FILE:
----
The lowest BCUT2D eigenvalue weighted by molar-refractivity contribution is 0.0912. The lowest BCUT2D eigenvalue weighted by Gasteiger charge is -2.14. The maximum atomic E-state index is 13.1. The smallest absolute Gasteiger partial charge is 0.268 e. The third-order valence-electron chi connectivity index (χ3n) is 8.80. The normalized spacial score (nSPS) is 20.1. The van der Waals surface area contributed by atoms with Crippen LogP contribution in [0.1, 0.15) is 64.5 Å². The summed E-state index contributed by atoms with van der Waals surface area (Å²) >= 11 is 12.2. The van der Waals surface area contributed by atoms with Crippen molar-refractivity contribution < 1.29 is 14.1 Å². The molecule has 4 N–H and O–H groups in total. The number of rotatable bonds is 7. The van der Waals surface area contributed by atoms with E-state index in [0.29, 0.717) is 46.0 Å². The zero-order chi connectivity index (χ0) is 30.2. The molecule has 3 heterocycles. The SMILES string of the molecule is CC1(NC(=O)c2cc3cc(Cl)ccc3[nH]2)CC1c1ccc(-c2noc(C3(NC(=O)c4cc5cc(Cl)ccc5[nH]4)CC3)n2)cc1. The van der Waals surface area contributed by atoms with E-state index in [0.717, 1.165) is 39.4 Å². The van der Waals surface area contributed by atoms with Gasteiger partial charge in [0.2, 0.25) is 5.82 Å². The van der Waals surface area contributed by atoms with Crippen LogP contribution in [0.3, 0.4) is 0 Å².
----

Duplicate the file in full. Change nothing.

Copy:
The lowest BCUT2D eigenvalue weighted by molar-refractivity contribution is 0.0912. The lowest BCUT2D eigenvalue weighted by Gasteiger charge is -2.14. The maximum atomic E-state index is 13.1. The smallest absolute Gasteiger partial charge is 0.268 e. The third-order valence-electron chi connectivity index (χ3n) is 8.80. The normalized spacial score (nSPS) is 20.1. The van der Waals surface area contributed by atoms with Crippen LogP contribution in [0.1, 0.15) is 64.5 Å². The summed E-state index contributed by atoms with van der Waals surface area (Å²) >= 11 is 12.2. The van der Waals surface area contributed by atoms with Crippen molar-refractivity contribution < 1.29 is 14.1 Å². The molecule has 4 N–H and O–H groups in total. The number of rotatable bonds is 7. The van der Waals surface area contributed by atoms with E-state index in [0.29, 0.717) is 46.0 Å². The zero-order chi connectivity index (χ0) is 30.2. The molecule has 3 heterocycles. The SMILES string of the molecule is CC1(NC(=O)c2cc3cc(Cl)ccc3[nH]2)CC1c1ccc(-c2noc(C3(NC(=O)c4cc5cc(Cl)ccc5[nH]4)CC3)n2)cc1. The van der Waals surface area contributed by atoms with E-state index in [0.717, 1.165) is 39.4 Å². The van der Waals surface area contributed by atoms with Gasteiger partial charge in [0.2, 0.25) is 5.82 Å². The van der Waals surface area contributed by atoms with Crippen LogP contribution in [0.3, 0.4) is 0 Å².